Today on test we have five coolers for Intel's Pentium 4 CPUs. We'll be testing on a Socket478 platform, but many of these coolers can be used on Intel's newer LGA775 socket and even AMD CPU motherboards. In this first roundup we're looking at some of the largest coolers available - there will be a followup with some less imposing units.
In this roundup we have, clockwise from top left above: Gigabyte's 3D Rocket, Cooler Master's Hyper 6, Thermaltake's Silent Tower, Zalman's CNPSB7000-Cu and Thermalright's XP-120. With the exception of the Zalman, they all feature heat-pipes, which are a more efficient way of spreading heat through a large radiator. Instead of letting the heat soak through the metal of the radiator itself, heat-pipes contain a fluid which carries the heat away from the plate in contact with the CPU and dissipates it into the radiator, where it's passed to the surrounding air.
All coolers were provided by their respective manufacturers, except for the Zalman, which was provided by Plus Corporation. So, let's take a look at each unit in detail:
Thermaltake Silent Tower:
This is the largest unit on test today, featuring a copper base with a giant aluminium radiator section suspended above it by three U-shaped heatpipes. The copper base is quite thin above the CPU core, with a channel where the heatpipes flatten out and are secured with a mounting plate. They also seem to be soldered to the base block.
The radiator is enclosed in a blue aluminium shroud which has mounting screw-holes for 92mm or 80mm fans on the two open sides. There's a 92mm fan installed on one side by default, blowing inward across the densely-packed radiator fins. You could install another fan drawing air out the other side for more airflow. The included fan has a 3-pin connector for RPM monitoring but there is no fan-speed control included with this heatsink, unlike some of the others. The patterns on the side of the shroud seem to be purely decorative, but the grills on the side of the fan body are unusual - I assume they're to reduce fan noise.
Included in the retail pack is the Silent Tower itself, various mounting plates and screws, a detailed photographic instruction manual, an extra instruction sheet with LGA775 installation instructions (which is odd, because they're also in the other manual) and a tube of Thermaltake-branded thermal paste. This cooler can be used on Socket478 or LGA775 as well as SocketA (provided they have the 4 mounting holes) and even A64 motherboards (with the two mounting holes). A custom backplate is used, so the first instruction is always "remove the motherboard from the case".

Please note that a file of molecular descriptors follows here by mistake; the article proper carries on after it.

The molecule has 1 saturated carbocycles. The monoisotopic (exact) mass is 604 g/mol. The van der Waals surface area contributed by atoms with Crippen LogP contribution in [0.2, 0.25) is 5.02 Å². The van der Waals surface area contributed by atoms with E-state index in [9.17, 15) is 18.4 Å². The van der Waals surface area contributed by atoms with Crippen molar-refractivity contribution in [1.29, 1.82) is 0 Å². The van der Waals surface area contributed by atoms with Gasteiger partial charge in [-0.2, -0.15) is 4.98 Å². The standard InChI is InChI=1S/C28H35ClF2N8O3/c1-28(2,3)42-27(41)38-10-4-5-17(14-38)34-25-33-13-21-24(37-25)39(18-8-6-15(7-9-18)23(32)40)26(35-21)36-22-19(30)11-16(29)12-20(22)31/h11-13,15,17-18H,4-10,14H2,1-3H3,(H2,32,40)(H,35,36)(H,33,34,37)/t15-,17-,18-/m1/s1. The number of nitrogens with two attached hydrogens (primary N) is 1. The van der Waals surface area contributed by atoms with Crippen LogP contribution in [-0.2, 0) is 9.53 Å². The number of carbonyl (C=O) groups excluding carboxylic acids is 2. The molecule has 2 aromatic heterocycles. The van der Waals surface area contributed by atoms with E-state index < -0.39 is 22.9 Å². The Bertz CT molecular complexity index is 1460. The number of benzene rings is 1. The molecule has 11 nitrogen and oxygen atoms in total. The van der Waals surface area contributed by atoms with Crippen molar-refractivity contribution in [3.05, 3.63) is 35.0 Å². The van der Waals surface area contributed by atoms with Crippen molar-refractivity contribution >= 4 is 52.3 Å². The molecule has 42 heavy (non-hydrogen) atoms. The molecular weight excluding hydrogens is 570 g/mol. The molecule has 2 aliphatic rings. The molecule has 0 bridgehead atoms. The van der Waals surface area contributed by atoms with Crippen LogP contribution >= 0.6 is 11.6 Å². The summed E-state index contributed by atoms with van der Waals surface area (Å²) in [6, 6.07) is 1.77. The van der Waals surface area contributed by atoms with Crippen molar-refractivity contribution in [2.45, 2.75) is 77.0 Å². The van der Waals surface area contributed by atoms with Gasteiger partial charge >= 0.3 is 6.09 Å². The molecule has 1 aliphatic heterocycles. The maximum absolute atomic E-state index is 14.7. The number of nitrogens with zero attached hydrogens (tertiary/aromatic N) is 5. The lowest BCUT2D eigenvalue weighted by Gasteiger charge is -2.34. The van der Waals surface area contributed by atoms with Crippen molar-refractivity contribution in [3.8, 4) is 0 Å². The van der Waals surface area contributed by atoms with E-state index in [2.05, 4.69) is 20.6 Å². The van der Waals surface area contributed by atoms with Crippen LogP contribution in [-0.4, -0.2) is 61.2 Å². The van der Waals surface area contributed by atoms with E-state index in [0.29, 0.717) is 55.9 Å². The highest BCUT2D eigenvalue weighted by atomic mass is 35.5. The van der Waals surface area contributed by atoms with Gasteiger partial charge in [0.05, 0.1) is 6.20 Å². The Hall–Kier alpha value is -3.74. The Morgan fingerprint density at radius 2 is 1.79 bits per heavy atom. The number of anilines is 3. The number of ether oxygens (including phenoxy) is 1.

The surface that contacts with the CPU is finely machined. Through the course of this roundup we will employ Sonic the Heatsink-Testing Hedgehog to compare the relative finish of the heatsink-CPU contact area. Here we see his face reflected fairly well, but it's interesting to note that the raised part of the block, that doesn't contact the CPU, is more mirror-like than the part that does.
Rising so directly away from the socket as it does, it seems unlikely this cooler would ever clash with any motherboard components. Unfortunately, the Silent Tower has the most fiddly mounting procedure in this roundup. It's a heavy unit, so the provided backplate is a must. Installing that backplate involves a sheet of insulation, four long screws, twelve tiny nuts and four paper washers. The instructions also neglect to make it clear how far you wind the screws in, which controls how much CPU clamping pressure there is. I absentmindedly wound them in for a while, then noticed I was bending the motherboard - it's easy to do and can damage your motherboard if you bend it too much. But if you leave the screws too loose, then thermal transfer will be inefficient and cooling performance will suffer. From the photos in the manual it seems they allow about 10mm of thread above the top mounting plate, so I aimed for that, which produced only the tiniest bend in the motherboard. I figure this is about the sweet spot between not enough clamping pressure and breaking the motherboard.
The orientation of the socket on this motherboard and the direction the fan blows on this cooler make things a little awkward. Either the fan is drawing air from the back of the video card, which during gaming can be very hot, or it's pulling air directly away from the bottom of the PC's power supply. Of the two I think blowing upwards is preferable, as this is not fighting a PSU intake fan and letting convection do a bit of work too. I actually didn't find much performance difference between directions when testing, but blowing down would not be possible in some configurations because the fan would be starved against the bottom of a PSU.